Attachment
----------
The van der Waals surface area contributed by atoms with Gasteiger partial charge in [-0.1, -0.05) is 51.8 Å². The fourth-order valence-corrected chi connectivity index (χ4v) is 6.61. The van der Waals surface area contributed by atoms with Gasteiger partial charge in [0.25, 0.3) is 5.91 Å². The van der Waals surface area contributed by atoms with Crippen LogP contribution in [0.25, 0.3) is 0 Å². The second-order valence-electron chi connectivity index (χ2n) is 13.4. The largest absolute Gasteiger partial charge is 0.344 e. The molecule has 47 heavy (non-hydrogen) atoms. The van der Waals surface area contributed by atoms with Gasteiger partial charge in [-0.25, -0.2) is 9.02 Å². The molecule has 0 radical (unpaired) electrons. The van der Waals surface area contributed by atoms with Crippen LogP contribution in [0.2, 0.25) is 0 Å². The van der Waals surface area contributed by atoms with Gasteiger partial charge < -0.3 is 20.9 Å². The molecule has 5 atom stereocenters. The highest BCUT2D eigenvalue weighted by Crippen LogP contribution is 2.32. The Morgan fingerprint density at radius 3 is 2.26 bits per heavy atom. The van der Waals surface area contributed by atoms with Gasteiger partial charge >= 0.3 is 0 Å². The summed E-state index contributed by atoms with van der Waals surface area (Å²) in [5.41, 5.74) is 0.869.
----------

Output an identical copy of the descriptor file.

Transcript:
The van der Waals surface area contributed by atoms with Gasteiger partial charge in [-0.1, -0.05) is 51.8 Å². The fourth-order valence-corrected chi connectivity index (χ4v) is 6.61. The van der Waals surface area contributed by atoms with Gasteiger partial charge in [0.25, 0.3) is 5.91 Å². The van der Waals surface area contributed by atoms with Crippen LogP contribution in [0.25, 0.3) is 0 Å². The second-order valence-electron chi connectivity index (χ2n) is 13.4. The largest absolute Gasteiger partial charge is 0.344 e. The molecule has 47 heavy (non-hydrogen) atoms. The van der Waals surface area contributed by atoms with Gasteiger partial charge in [-0.25, -0.2) is 9.02 Å². The molecule has 0 radical (unpaired) electrons. The van der Waals surface area contributed by atoms with Crippen LogP contribution in [0.2, 0.25) is 0 Å². The van der Waals surface area contributed by atoms with Gasteiger partial charge < -0.3 is 20.9 Å². The molecule has 5 atom stereocenters. The highest BCUT2D eigenvalue weighted by Crippen LogP contribution is 2.32. The Morgan fingerprint density at radius 3 is 2.26 bits per heavy atom. The van der Waals surface area contributed by atoms with Gasteiger partial charge >= 0.3 is 0 Å². The summed E-state index contributed by atoms with van der Waals surface area (Å²) in [5.41, 5.74) is 0.869.